Somewhat similar to today’s challenge of scaling the mountain of consumer FOIA requests and new IDR processes, the shift to electronic billing records from paper and pencil seemed almost insurmountable (talk about a backlog, a life’s work!), and yet it was necessary for more universal, error-free, timely and incontestable medical record-keeping.

Tellingly, the integration of the EMR and PMS software still is considered one of the most challenging aspects of implementing medical practice management software today. Which means, if the parallel holds, that we may still be struggling with today’s new medical billing challenges in 30 years’ time. 

But the predictions are somewhat more hopeful than that: 

  • Automation and Artificial Intelligence (AI) promises to further reduce errors and optimize the revenue cycle.
  • Telehealth Billing promises to be more standardized in its billing, and more popular as a form of treatment and long term care.
  • Value-Based Care, as opposed to fee-for-service, means medical billing records will need to include careful and timely attention to detail from patients and medical professionals over the course of treatment, not just over the lifecycle of the bill.
  • Regulations Evolve, continuously, meaning it is vital for medical billing teams to stay up-to-date to avoid legal and financial pitfalls.
  • Data Security and Privacy will remain a top priority as sensitive health records are digitized and shared between payers, providers and other relevant 3rd-parties.
  • Outsourcing RCM, for all these reasons, becomes increasingly logical and necessary.

Healthcare businesses who place the highest priority on the overall health of their organization and of their patients find it increasingly hard to keep up with the pace of changing regulations and technologies.

Perhaps this is the chief reason to work with an RCM partner: they devote their days and nights to keeping pace with technological and regulatory changes as they relate back to the health of your organization’s billing and revenue. 

Trends suggest that as healthcare organizations continue to enjoy competitive advantages from working with outsourced RCM partners, this strategy will only continue to grow in popularity.

Key Differences Between Medical Billing and RCM 

Medical billing involves: 

  • Submitting claims for services provided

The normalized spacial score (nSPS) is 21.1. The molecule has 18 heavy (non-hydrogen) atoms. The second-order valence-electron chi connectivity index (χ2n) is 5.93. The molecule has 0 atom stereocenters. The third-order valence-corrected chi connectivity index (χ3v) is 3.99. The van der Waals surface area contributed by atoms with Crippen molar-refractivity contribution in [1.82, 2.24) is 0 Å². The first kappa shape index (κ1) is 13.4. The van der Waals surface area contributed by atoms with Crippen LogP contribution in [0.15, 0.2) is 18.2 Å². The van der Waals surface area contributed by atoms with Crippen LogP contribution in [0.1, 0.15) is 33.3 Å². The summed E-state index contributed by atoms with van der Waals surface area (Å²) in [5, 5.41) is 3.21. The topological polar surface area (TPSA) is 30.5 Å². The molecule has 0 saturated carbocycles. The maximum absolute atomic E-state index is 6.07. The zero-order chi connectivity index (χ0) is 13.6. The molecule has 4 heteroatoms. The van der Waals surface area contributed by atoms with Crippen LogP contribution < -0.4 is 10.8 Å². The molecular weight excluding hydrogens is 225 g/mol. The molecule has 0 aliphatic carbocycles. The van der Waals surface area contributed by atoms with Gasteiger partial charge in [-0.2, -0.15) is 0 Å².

• Following up on those claims (reviewing claims, gathering data, resubmitting rejected claims)

Because medical billing’s job is never done until the bill has been paid, the process can be intolerably slow. This is why many healthcare organizations will devote an entire department to focus itself on medical billing, or will outsource their medical billing to a Healthcare BPO. 

However, while medical billing is absolutely necessary, inherently complicated, and time consuming, it doesn’t provide the big, strategic picture of your revenue and overall financial operations. 

This is the focus of revenue cycle management (RCM) which involves: 

  • All the ways a healthcare organization generates revenue 
  • All the ways revenue is obtained through patient payments
  • All the ways revenue is obtained through insurance collections 
  • Constantly studying changes in regulations, technology, consumer mindsets, and competitive healthcare practices, in order to improve the revenue of the organization

In terms of how a practice is managed, both medical billing and RCM play integral roles. Both work to ensure the financial health of healthcare organizations. The key difference is that where medical billing plays an “acting” role, responding to what has happened and is happening, RCM takes a “directing” role, and must consider everything, from increasing cash flow and decreasing denials, to the shift toward value-based care, to how patients make payments, to the security of personal identifiable information (PII), to which partners and technologies are best suited to meet their practice’s needs.

The Integration of Medical Billing within RCM

In a sense, medical billing is an applied RCM process; it originates in revenue cycle management, and serves revenue cycle management. It is the hands-on (and/or technologically maintained) act of keeping a complete record of a medical bill until it has been paid. 

The basic steps of medical billing are: 

  • Charge capture
  • Claim submission to insurance companies
  • Properly coding diagnoses and procedures.
  • Determining patient balances and collecting payments.
  • Collecting pre-registration information, such as insurance coverage.